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author imageSamantha RenkeActress and disability campaignerTuesday 8 Jan 2019 9:17 am

(Photo: Getty)

Imagine every time you went abroad you had to declare how many units of alcohol you would be likely to consume or if you would be taking illegal drugs? Or simply likely to fall asleep in the blistering sun and become sick from sun stroke?

Sounds ridiculous, right?

Well, when you travel abroad with a disability, you have to be prepared to disclose information about your pre-existing medical conditions, including your mental health.

It can sometimes feel like you are being interrogated and something as simple as going on holiday can turn into a very costly ordeal.

Travel insurance should cover things such as accident, injury, stolen and lost goods or flight cancellations but many insurance companies will not insure for medical costs that arise from pre-existing impairments.

If you want to get travel insurance when you have a disability you need to seek a specialist insurer.

Since 1 October 2010, the Equality Act replaced most of the Disability Discrimination Act, making it illegal for insurers to offer less favourable products and services based on someones disability. However, the law allows insurers to apply special conditions or premiums to people with disabilities in a particular set of circumstances.

Being high risk has meant that Ive been refused travel insurance in the past

For example, they can charge a person with disabilities a higher premium if they can show that there is a greater risk in insuring a person with disabilities than a person without.

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Ultimately, it all comes down to one simple word in the legislation: reasonable.

As insurance is based on risk, the Equality Act still allows insurers to apply premiums to disabled people as long as they can prove that they are deemed to be fair and justifiable.

As someone with brittle bone condition I guess Im seen as an uber risk!

Being high risk has meant that Ive been refused travel insurance in the past or have been given quotes into the hundreds of pounds, sometimes exceeding the cost of my plane ticket, and I am certainly not alone.

Research done by the leading disability charity, Scope, has shown that 26 per cent of disabled adults feel they have been charged more for insurance or denied cover altogether because of their impairment or condition.

Ive heard similar stories to mine and many people have told me that travel insurance is a no-go when you have an undiagnosed condition.

So what do people end up doing? They either pay through their teeth, stay at home and never travel abroad or they simply dont disclose their disability or long term health condition, leaving them very vulnerable when they do take a trip. Doing this can also mean that their cover is invalidated, leaving them with expensive medical bills.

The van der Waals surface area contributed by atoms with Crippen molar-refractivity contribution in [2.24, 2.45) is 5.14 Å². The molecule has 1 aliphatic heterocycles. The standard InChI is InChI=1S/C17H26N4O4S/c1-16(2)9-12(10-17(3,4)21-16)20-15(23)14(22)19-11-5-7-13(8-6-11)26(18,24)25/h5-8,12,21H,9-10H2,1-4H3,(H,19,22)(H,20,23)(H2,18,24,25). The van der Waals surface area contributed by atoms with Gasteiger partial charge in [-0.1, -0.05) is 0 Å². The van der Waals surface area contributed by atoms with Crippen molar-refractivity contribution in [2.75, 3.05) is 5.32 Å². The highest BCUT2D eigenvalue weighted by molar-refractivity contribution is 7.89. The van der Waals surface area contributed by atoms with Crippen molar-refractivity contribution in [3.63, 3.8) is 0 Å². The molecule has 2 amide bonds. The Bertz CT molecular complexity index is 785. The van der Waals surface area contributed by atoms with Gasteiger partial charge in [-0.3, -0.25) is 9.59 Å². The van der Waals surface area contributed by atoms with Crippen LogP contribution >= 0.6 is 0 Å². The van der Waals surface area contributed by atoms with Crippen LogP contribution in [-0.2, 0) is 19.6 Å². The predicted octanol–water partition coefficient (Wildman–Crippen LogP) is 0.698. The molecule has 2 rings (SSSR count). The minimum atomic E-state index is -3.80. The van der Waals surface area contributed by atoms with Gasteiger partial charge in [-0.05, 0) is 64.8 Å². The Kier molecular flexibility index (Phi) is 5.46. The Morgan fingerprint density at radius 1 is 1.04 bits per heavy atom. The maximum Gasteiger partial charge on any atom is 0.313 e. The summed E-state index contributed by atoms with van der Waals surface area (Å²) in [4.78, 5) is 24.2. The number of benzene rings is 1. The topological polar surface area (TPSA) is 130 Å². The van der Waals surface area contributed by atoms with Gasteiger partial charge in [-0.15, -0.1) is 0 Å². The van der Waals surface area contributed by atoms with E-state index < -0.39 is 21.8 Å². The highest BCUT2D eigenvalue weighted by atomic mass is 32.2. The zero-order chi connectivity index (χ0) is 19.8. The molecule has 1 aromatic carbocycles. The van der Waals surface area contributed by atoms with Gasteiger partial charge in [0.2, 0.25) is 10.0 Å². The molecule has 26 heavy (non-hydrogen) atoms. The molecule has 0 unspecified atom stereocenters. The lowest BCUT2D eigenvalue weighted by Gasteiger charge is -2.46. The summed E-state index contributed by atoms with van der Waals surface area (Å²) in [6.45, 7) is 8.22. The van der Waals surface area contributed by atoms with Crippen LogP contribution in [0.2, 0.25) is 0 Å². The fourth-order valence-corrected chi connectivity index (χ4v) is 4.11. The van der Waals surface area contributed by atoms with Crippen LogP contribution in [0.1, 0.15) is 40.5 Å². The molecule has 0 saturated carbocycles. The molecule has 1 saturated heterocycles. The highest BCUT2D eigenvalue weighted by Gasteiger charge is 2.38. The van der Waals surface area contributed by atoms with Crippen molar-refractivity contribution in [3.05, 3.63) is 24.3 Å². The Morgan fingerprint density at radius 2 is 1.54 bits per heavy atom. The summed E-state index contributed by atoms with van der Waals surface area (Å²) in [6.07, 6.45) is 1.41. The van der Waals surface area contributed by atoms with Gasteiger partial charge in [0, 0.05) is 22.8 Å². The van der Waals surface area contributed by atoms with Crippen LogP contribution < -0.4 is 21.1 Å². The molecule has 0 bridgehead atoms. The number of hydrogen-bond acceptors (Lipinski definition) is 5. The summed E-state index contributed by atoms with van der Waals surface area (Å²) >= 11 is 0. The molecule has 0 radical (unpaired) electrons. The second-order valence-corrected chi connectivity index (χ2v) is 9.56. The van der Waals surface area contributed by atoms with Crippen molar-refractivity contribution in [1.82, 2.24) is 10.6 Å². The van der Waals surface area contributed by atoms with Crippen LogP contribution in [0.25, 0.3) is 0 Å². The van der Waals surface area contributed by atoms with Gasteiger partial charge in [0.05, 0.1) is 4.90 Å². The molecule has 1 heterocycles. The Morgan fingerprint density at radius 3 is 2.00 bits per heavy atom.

The irony is that when you live with a disability, everyday is a risk assessment. We know our disability, our bodies and our needs inside out. For those of us who experience chronic pain, we will take every precaution to insure we minimise that, and we know what our limitations are.

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Given the fact I have brittle bones, I would never, for example, go on a jet ski, bungee jump, or go white water rafting. I wouldnt ever do anything that put me at risk – not only would that ruin my trip but it would also potentially ruin it for family and friends who were with me. No one wants to go on holiday and end up in A&E in a foreign land.

The reality is, Im no more high risk then someone consuming too much alcohol on holiday and accidentally falling from a balcony, yet disabled travellers are the ones paying premiums for travel insurance.

More: Travel

Sadly I fear things will only get worse once we leave the European Union. Without a European Health Insurance Card (EHIC), that little blue and grey thing we dont know where weve put, people with disabilities may need private medical insurance before entering the EU, adding to the already high extra costs that people with disabilities endure which is estimated at £550 per month.

Going on holiday isnt a basic human right. However, travel should be accessible to all – the world is already such a disabling place and disabled people can feel ostracised and alone as a result.

No one knows whats around the corner in life and I am not ignorant to the fact that I could break something when on holiday. Yet anyone can have an accident, become sick from eating bad sea food or being reckless trying to impress friends and drink themselves into oblivion.

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Why single out a section of society that is already facing so many barriers including financial ones?

If you feel as though you have been unfairly treated you can contact the Equality and Human Rights Commission which has detailed information on its website at equalityhumanrights.com/en

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